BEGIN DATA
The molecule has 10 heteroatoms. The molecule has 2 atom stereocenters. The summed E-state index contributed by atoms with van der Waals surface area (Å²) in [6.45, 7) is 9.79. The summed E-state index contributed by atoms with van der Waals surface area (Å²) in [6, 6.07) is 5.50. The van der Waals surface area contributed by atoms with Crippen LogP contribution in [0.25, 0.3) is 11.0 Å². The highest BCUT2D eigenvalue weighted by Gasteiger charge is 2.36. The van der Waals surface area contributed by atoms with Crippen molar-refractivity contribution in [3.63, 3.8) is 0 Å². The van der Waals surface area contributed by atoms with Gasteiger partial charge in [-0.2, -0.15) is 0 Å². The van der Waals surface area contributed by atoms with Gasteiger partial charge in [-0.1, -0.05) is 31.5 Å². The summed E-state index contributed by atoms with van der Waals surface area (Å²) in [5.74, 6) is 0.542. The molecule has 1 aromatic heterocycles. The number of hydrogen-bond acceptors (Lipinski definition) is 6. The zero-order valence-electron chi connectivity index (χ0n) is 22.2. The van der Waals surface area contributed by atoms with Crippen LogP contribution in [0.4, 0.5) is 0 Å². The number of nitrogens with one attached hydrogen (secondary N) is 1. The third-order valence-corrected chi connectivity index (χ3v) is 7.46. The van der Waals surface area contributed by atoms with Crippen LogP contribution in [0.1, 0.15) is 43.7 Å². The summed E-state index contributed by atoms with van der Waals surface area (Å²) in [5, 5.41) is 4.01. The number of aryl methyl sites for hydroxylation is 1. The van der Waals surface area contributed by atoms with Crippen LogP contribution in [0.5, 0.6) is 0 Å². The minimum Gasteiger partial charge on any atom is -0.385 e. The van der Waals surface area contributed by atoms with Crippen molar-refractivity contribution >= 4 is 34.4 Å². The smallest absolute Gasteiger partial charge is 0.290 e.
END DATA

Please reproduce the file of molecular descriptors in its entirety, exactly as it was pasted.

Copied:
The molecule has 10 heteroatoms. The molecule has 2 atom stereocenters. The summed E-state index contributed by atoms with van der Waals surface area (Å²) in [6.45, 7) is 9.79. The summed E-state index contributed by atoms with van der Waals surface area (Å²) in [6, 6.07) is 5.50. The van der Waals surface area contributed by atoms with Crippen LogP contribution in [0.25, 0.3) is 11.0 Å². The highest BCUT2D eigenvalue weighted by Gasteiger charge is 2.36. The van der Waals surface area contributed by atoms with Crippen molar-refractivity contribution in [3.63, 3.8) is 0 Å². The van der Waals surface area contributed by atoms with Gasteiger partial charge in [-0.2, -0.15) is 0 Å². The van der Waals surface area contributed by atoms with Gasteiger partial charge in [-0.1, -0.05) is 31.5 Å². The summed E-state index contributed by atoms with van der Waals surface area (Å²) in [5.74, 6) is 0.542. The molecule has 1 aromatic heterocycles. The number of hydrogen-bond acceptors (Lipinski definition) is 6. The zero-order valence-electron chi connectivity index (χ0n) is 22.2. The van der Waals surface area contributed by atoms with Crippen LogP contribution in [0.4, 0.5) is 0 Å². The number of nitrogens with one attached hydrogen (secondary N) is 1. The third-order valence-corrected chi connectivity index (χ3v) is 7.46. The van der Waals surface area contributed by atoms with Crippen LogP contribution in [0.1, 0.15) is 43.7 Å². The summed E-state index contributed by atoms with van der Waals surface area (Å²) in [5, 5.41) is 4.01. The number of aryl methyl sites for hydroxylation is 1. The van der Waals surface area contributed by atoms with Crippen LogP contribution in [0.5, 0.6) is 0 Å². The minimum Gasteiger partial charge on any atom is -0.385 e. The van der Waals surface area contributed by atoms with Crippen molar-refractivity contribution >= 4 is 34.4 Å². The smallest absolute Gasteiger partial charge is 0.290 e.